Here’s something else for you to consider; If I went to my bank manager up to my neck in debt with minimal income and asked for a substantial loan to give away to charity, I am sure, despite being one of the new “government owned” banks, he would say no and send me away with a lecture about prudence and cutting my cloat according to my cloth. Why has Mr Cameron decided to match Labour’s foreign aid spending, given that Mr Brown has behaved like a crazed Aunt at a wedding with a big box of confetti in relation to handing out our money abroad?

    1. jean baker
      June 15, 2009

      David Cameron’s view of localized management and accountability in respect of all public services is basic economic sense.

  7. Stuart Fairney
    June 14, 2009

    It is truly amazing that the wider media let them get away with the nonsense of good Ol’ Labour benificent public spending, whilst completely ignoring our collosal debts. (You won’t hear the word sustainable in this debate).

    A restructuring of the public finance is inevitable whoever takes office in 12 months. To pretend otherwise is to lie.

  8. Lola
    June 14, 2009

    If I make ONE error in thousands of transactions – even if it is corrected and results in loss to anybody – a state bureaucrat turns up and fines me. Judge, jury and executioner. Deal with this!

    1. Lola
      June 15, 2009

      Opps – Corrceted version:–

      If I make ONE error in thousands of transactions – even if it is corrected and results in NO loss to anybody – a state bureaucrat turns up and fines me. Judge, jury and executioner. Deal with this!

      What a difference a word makes!

      Excuse – Flu.

  9. Mike Stallard
    June 14, 2009

    Comrade, I don’t think you understand modern economics.
    Allow me.
    Please repeat after me:

    “I negotiate efficiency savings in order to invest.

    “You cut, cut, cut so that you can remain a fat cat Tory in the Buller.

    “He, she or it are placed in a Commission to Look Into Possible “Expenditure Reforms under a Chair on a decent salary because we “want the best person possible.”

    1. Adrian Peirson
      June 15, 2009

      Eh ?

      1. Mike Stallard
        June 15, 2009

        Just read Boris Johnson in the Telegraph today!

  10. oldrightie
    June 14, 2009

    As ever, excellent. Still, now Lord of All is in charge, expect a long prison sentence, ere long, John?

  11. alan jutson
    June 14, 2009

    The sooner the Conservatives and the media nail this Labour “investment in the future” lie the better.

    The population need to be made aware, if they are not already, that this so called investment is more borrowing and more debt.

    The longer the delay in action to correct the overspending, the larger and more difficult the debt will be, to pay off.

    EG: Take some pain now, or more later, that is the real choice.

  12. marksany
    June 14, 2009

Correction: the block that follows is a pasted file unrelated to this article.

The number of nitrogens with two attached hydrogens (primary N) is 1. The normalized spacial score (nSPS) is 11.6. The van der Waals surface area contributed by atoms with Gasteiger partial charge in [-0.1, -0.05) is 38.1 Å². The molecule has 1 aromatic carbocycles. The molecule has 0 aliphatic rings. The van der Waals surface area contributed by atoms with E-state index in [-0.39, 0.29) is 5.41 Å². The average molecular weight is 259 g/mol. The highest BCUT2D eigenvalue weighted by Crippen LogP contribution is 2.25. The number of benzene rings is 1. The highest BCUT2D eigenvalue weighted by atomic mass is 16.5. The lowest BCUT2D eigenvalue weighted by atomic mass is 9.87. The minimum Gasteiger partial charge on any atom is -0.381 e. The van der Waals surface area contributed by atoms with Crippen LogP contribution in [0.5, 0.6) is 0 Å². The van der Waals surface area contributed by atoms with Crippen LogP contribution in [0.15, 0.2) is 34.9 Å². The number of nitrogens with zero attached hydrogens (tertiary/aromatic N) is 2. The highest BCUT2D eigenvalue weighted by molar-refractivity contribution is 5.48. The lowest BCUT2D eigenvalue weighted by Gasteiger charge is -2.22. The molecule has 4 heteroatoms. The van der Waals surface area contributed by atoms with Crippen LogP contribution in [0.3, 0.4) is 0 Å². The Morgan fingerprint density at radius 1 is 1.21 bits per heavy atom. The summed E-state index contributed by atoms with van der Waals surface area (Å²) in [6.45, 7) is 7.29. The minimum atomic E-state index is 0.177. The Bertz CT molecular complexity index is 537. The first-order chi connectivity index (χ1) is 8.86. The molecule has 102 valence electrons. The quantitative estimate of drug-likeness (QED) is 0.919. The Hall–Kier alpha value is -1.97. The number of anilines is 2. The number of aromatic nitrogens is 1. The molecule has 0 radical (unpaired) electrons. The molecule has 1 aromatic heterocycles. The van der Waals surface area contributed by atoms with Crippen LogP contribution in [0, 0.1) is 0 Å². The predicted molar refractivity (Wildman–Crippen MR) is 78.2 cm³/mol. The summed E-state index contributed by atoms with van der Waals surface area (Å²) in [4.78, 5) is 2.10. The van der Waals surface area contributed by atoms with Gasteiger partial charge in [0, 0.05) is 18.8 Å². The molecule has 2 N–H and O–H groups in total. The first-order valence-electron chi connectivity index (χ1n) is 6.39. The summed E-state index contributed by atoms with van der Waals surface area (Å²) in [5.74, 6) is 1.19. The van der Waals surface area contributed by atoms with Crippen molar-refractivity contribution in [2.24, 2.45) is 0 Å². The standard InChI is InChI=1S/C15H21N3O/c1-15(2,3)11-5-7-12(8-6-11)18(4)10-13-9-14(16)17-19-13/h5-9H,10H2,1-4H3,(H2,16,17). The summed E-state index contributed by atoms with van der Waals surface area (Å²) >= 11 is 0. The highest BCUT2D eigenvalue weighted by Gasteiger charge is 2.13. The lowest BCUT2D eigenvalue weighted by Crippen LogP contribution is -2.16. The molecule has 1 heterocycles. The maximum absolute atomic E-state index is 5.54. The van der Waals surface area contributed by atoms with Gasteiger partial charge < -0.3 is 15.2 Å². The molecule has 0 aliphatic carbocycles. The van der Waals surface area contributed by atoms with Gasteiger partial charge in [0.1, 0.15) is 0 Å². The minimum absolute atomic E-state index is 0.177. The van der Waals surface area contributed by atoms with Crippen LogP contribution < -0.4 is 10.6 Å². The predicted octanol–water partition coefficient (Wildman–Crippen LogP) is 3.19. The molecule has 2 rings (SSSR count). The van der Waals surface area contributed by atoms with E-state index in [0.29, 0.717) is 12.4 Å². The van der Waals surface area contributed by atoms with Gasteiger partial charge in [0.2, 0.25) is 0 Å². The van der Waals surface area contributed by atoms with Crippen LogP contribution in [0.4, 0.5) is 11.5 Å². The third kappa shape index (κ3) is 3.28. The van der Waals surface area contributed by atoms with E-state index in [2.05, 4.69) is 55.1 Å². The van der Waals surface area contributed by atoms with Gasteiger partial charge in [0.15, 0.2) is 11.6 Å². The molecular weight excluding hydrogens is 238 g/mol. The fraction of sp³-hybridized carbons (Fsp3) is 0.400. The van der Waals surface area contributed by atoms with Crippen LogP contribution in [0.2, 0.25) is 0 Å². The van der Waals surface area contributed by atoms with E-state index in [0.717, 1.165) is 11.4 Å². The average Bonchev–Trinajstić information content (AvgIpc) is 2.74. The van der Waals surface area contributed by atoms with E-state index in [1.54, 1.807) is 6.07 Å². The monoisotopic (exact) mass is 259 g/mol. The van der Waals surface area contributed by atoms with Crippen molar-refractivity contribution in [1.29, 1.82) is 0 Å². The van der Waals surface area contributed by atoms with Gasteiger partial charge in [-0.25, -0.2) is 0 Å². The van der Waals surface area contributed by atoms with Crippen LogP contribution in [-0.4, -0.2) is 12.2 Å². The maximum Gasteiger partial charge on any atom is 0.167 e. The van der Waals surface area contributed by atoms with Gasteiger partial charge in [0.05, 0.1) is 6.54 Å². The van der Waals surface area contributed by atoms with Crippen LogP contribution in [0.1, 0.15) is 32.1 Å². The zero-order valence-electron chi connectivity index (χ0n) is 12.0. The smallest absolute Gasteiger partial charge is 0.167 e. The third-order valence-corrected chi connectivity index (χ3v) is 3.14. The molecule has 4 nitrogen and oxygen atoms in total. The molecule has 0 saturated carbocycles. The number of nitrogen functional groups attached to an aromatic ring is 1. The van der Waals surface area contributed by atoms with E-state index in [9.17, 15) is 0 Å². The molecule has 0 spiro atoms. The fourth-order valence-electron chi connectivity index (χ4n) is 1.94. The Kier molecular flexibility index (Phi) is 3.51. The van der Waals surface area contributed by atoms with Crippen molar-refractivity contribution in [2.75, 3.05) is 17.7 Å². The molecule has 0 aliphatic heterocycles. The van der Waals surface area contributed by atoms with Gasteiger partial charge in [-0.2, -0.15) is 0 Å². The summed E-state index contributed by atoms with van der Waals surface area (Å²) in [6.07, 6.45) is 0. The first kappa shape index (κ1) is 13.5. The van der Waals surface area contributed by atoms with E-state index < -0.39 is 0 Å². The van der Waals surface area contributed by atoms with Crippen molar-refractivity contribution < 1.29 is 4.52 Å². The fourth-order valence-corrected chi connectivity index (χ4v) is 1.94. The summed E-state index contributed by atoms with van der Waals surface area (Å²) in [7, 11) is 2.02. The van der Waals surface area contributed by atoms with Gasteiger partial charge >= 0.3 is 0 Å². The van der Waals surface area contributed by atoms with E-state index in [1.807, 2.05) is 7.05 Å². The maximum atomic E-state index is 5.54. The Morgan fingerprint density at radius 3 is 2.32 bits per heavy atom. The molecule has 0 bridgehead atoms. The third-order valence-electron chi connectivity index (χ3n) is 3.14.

John, it sounds like you are a fan of John Seddon, is this true? If not can I suggest you read “Systems thinking in the public sector” by Jon Seddon. Billions of potential savings with better service.

    What’s not to like?

    June 14, 2009

    Britain will be done a great service if the debate can be focused on government waste and spending rather than ‘cuts’ and ‘investment’.

    We’ve lost count of the times we have screamed at the tv screen when a minister boasts about the huge amount of OUR money he’s going to spend – or an opposition spokesman wriggles when confronted with Labour’s old chestnut of ‘Toty Cuts’.

    Why don’t they retort…”IT’S NOT WHAT YOU SPEND IT’S THE WAY THAT YOU SPEND IT” !!

    We all know that the way Labour spends our money is not the way any sensible businessman or housekeeper would budget and use hard-earned resources.


    June 14, 2009

    Oops – forget the Totty above (Gordon’s had quite enough of that in his cabinet!) and sub Tory…it’s been a long weekend!

  15. ManicBeancounter
    June 14, 2009

    Please do not be too upset about this Mr Redwood. The Labour Goverment is merely preparing itself for long period in opposition. Whenever, a member of the cabinet considers the Tory position before explaining their own, they should be congratulated on their corageous acceptance of the hopelessness of Labour’s current predicament. All that is needed is for someone to give the directions to the Prime Minister’s Chauffeur from No.10 to Buckingham Palace, as the poor Mr Brown seems incapable of giving direction.

  16. Adrian Peirson
    June 15, 2009

    They are statists, the believe that the state should control everything, the real problem with this is that it can, albeit propped up by massive soviet style inneficiency, corruption ate, but only at the point of a gun which is where we are moving to.

    The One worlders are going for Broke, they have to really, the game is up.

    Architects and Engineers
    Nanothermite, the Final Scientific nail in the Coffin.

  17. Mark M
    June 15, 2009

    Cameron may be Mr 10%, but Gordon Brown is Mr 12% – 12% of GDP budget deficits that is.

    However, Labour are going to bang on about public spending cuts. You need to be frank with them. Retort that you believe it is better for people to spend their money for themselves rather than the government confiscating it then spending it for them.

    Also point out that if governments really were better at deciding what to spend money on than private citizens are, then we would have lost the Cold War and we would be having this argument in Russia (hat-tip Dan Hannan for this last part).

  18. Magelec
    June 15, 2009

    Come the General Election the Tories should take a leaf out of New Labour’s book and say that they will keep to Labour’s spending plans for the first two years. That should keep Labour’s politicians quiet.

  19. ManicBeancounter
    June 15, 2009

    This post is excellent in that is highlights the potential savings that can be made from eliminating waste, improving productivity and reducing error. However, there is another area you might also consider – of spending priorities. Much money could be saved by eliminating or reducing in those areas that do not serve the public well, or which are not cost effective. Labour seem unable to make the important descisions about the priorities, and have run out of random ideas to fill the papers, so instead have turned their spinning skills to the guerilla tactics of an opposition party.